In a way, lots of comedy shows are dystopian because it's a humour in which the worst thing is constantly happening, even on the small scale, even if it's like, "Oh, no, I hope my housemates don't walk in and catch me doing this embarrassing thing." Sure enough, they will. It must be a way of your brain expressing itself in some way, and obviously in the midst of all this, there are a lot of worried brains around.
Q: Talking of worried brains, I was struck by something Donald G. McNeil Jr., a science reporter for The New York Times, said: Now that the virus is everywhere and "there's nothing left to warn against," he can finally sleep at night.
A: I totally recognize that feeling, because, although I wasn't specifically concerned about a pandemic, I'm generally super vigilant about a threat, and I think that's partly growing up in the '80s. There was a reaction I had when 9/11 happened: On some level, it was a similar sort of "Now everyone is worried about terrible things happening, I can take the day off." I don't know how common that is to anxiety in general.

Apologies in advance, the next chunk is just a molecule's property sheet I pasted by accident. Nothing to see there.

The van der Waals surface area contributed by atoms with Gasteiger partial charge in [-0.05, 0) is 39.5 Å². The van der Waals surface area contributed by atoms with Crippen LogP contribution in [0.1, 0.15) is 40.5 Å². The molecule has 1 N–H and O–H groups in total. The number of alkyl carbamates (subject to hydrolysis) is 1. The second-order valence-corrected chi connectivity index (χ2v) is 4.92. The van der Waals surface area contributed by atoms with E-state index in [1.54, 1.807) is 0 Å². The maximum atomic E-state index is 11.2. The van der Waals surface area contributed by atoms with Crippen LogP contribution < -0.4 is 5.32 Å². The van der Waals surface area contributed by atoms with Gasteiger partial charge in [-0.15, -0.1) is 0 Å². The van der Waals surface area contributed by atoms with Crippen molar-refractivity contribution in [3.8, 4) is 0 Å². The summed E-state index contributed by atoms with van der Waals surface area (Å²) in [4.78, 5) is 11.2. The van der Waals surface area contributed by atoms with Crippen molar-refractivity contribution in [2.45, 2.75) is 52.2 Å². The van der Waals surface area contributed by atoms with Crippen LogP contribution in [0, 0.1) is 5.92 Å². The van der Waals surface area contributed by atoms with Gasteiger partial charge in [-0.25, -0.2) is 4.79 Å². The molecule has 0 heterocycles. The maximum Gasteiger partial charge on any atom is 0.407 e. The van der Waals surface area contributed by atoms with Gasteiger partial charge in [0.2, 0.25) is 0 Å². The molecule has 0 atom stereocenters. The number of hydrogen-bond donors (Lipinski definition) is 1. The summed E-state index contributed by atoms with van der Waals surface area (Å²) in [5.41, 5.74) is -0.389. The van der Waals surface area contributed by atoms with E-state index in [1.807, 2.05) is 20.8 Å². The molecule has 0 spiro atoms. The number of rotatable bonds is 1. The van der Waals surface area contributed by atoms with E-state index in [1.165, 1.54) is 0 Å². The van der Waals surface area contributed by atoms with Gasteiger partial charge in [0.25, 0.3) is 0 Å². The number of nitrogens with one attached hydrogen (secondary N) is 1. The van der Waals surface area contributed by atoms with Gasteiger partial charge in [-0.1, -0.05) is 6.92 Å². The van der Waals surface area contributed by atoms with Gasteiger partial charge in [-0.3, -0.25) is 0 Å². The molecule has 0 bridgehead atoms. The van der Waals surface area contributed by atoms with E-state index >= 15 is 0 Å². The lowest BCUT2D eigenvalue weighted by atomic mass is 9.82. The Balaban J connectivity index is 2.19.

If you're walking around expecting a trap door to open and the world to completely be destroyed any minute, when that sort of happens, there is a sense of — relief isn't the right word, but there is a sense of something lifted. Of course, I'm starting to find new things to really panic about.
Q: Is there anything you feel positive about?
A: When you look at the human behavior that's going on at the moment, it's something that could be seized in the right way. After the Second World War, we created the National Health Service because the public was ready. In the wake of this, it should be possible to galvanise people.
So is this the final element of a perfect storm that's been brewing for years, or is it something that will sweep some of that away? Is it going to be Trump's undoing? I don't know. Could go either way.
Q: How has lockdown been treating you otherwise?
A: Well I fell off a pullup bar that was in a doorway. Smashed my head really badly, and I was concussed for a week. I didn't go to the hospital and instead called a friend who used to be a doctor who did some triage over the phone.
And I've been running every day, but I haven't had this many snacks in years. I think the running is on a level pegging with the snacking.
Written by: Eleanor Stanford